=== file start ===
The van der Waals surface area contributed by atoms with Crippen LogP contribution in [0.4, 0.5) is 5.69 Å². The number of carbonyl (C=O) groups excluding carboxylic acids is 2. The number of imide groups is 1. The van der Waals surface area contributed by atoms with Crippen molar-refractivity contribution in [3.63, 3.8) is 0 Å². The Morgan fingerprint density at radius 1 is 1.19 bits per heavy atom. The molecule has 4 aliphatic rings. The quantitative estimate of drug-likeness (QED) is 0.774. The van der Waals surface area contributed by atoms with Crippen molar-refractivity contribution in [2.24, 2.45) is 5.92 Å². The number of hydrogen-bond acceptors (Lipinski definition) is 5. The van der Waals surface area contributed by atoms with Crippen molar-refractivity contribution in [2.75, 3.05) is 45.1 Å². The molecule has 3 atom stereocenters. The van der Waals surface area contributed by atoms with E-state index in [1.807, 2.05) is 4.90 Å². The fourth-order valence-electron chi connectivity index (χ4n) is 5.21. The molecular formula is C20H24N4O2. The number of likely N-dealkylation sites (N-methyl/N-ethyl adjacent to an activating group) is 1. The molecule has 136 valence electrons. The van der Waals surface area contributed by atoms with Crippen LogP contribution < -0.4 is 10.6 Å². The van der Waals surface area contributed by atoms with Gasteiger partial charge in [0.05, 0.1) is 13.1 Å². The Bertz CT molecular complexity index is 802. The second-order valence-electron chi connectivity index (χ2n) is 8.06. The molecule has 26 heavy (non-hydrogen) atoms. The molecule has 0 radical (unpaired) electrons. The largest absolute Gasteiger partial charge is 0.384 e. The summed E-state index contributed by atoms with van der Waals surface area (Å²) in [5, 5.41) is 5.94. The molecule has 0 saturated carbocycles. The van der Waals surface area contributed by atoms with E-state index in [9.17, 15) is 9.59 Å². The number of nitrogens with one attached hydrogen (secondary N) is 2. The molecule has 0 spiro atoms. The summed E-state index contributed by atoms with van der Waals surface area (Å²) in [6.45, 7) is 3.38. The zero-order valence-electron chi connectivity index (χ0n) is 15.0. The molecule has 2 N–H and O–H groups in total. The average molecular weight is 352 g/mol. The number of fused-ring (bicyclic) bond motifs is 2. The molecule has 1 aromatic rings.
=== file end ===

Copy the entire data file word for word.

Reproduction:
The van der Waals surface area contributed by atoms with Crippen LogP contribution in [0.4, 0.5) is 5.69 Å². The number of carbonyl (C=O) groups excluding carboxylic acids is 2. The number of imide groups is 1. The van der Waals surface area contributed by atoms with Crippen molar-refractivity contribution in [3.63, 3.8) is 0 Å². The Morgan fingerprint density at radius 1 is 1.19 bits per heavy atom. The molecule has 4 aliphatic rings. The quantitative estimate of drug-likeness (QED) is 0.774. The van der Waals surface area contributed by atoms with Crippen molar-refractivity contribution in [2.24, 2.45) is 5.92 Å². The number of hydrogen-bond acceptors (Lipinski definition) is 5. The van der Waals surface area contributed by atoms with Crippen molar-refractivity contribution in [2.75, 3.05) is 45.1 Å². The molecule has 3 atom stereocenters. The van der Waals surface area contributed by atoms with E-state index in [1.807, 2.05) is 4.90 Å². The fourth-order valence-electron chi connectivity index (χ4n) is 5.21. The molecular formula is C20H24N4O2. The number of likely N-dealkylation sites (N-methyl/N-ethyl adjacent to an activating group) is 1. The molecule has 136 valence electrons. The van der Waals surface area contributed by atoms with Crippen LogP contribution < -0.4 is 10.6 Å². The van der Waals surface area contributed by atoms with Gasteiger partial charge in [0.05, 0.1) is 13.1 Å². The Bertz CT molecular complexity index is 802. The second-order valence-electron chi connectivity index (χ2n) is 8.06. The molecule has 26 heavy (non-hydrogen) atoms. The molecule has 0 radical (unpaired) electrons. The largest absolute Gasteiger partial charge is 0.384 e. The summed E-state index contributed by atoms with van der Waals surface area (Å²) in [5, 5.41) is 5.94. The molecule has 0 saturated carbocycles. The van der Waals surface area contributed by atoms with E-state index in [9.17, 15) is 9.59 Å². The number of nitrogens with one attached hydrogen (secondary N) is 2. The molecule has 0 spiro atoms. The summed E-state index contributed by atoms with van der Waals surface area (Å²) in [6.45, 7) is 3.38. The zero-order valence-electron chi connectivity index (χ0n) is 15.0. The molecule has 2 N–H and O–H groups in total. The average molecular weight is 352 g/mol. The number of fused-ring (bicyclic) bond motifs is 2. The molecule has 1 aromatic rings.